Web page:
Keywords: extrusion; phosphorylation; low-fat sausage; fat replacement; broken rice.


RESUMO

A demanda por produtos cárneos de baixo teor de gordura tem conduzido a indústria a utilizar substitutos de gordura, entre estes está o amido modificado. Durante o beneficiamento do arroz, cerca de 14% de grãos quebrados são gerados. Porém, este subproduto tem altos níveis de amido, portanto, é uma excelente matéria-prima para a substituição de gordura. O estudo avaliou a aplicabilidade do amido de quirera de arroz modificado química e fisicamente como substitutos de gordura em salsicha. Quirera de arroz extrusada e fosforilada foi utilizada na formulação de salsicha de baixo teor de gordura. Todas as salsichas de gordura substituída apresentaram uma redução de 55% no teor de gordura e de cerca de 28% do valor calórico total. A substituição por quirera de arroz extrusada e fosforilada aumentou a aceitabilidade da textura da salsicha quando comparada à salsicha sem quirera modificada. Os resultados sugerem que a quirera de arroz modificada pode ser utilizada como substituto de gordura em formulações de salsicha, desenvolvendo produtos de menor valor calórico com características sensoriais aceitáveis.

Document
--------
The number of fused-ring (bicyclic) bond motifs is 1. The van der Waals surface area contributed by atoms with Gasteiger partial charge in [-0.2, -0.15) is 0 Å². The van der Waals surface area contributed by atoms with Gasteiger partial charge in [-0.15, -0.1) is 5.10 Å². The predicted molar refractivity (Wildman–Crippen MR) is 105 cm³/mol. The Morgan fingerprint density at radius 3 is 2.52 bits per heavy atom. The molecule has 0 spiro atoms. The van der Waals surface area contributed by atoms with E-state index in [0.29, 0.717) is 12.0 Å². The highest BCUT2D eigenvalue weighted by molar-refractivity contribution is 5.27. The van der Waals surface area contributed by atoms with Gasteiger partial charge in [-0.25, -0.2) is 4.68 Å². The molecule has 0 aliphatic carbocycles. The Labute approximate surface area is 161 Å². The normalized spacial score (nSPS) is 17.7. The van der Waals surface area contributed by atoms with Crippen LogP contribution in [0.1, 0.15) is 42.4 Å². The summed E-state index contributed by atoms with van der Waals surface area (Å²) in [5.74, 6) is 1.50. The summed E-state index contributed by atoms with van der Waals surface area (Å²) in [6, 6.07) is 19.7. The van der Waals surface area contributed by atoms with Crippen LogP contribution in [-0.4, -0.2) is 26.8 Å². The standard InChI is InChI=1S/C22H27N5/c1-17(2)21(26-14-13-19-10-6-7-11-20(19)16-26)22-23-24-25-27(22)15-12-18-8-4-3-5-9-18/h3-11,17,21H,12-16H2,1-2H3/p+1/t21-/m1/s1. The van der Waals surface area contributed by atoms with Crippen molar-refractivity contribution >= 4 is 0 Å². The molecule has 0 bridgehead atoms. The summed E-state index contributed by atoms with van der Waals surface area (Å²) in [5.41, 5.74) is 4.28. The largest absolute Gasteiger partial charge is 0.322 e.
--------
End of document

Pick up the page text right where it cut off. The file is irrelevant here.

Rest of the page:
Palavras-chave: extrusão; fosforilação; salsicha light; substituto de gordura; quirera de arroz.


 

 

1 Introduction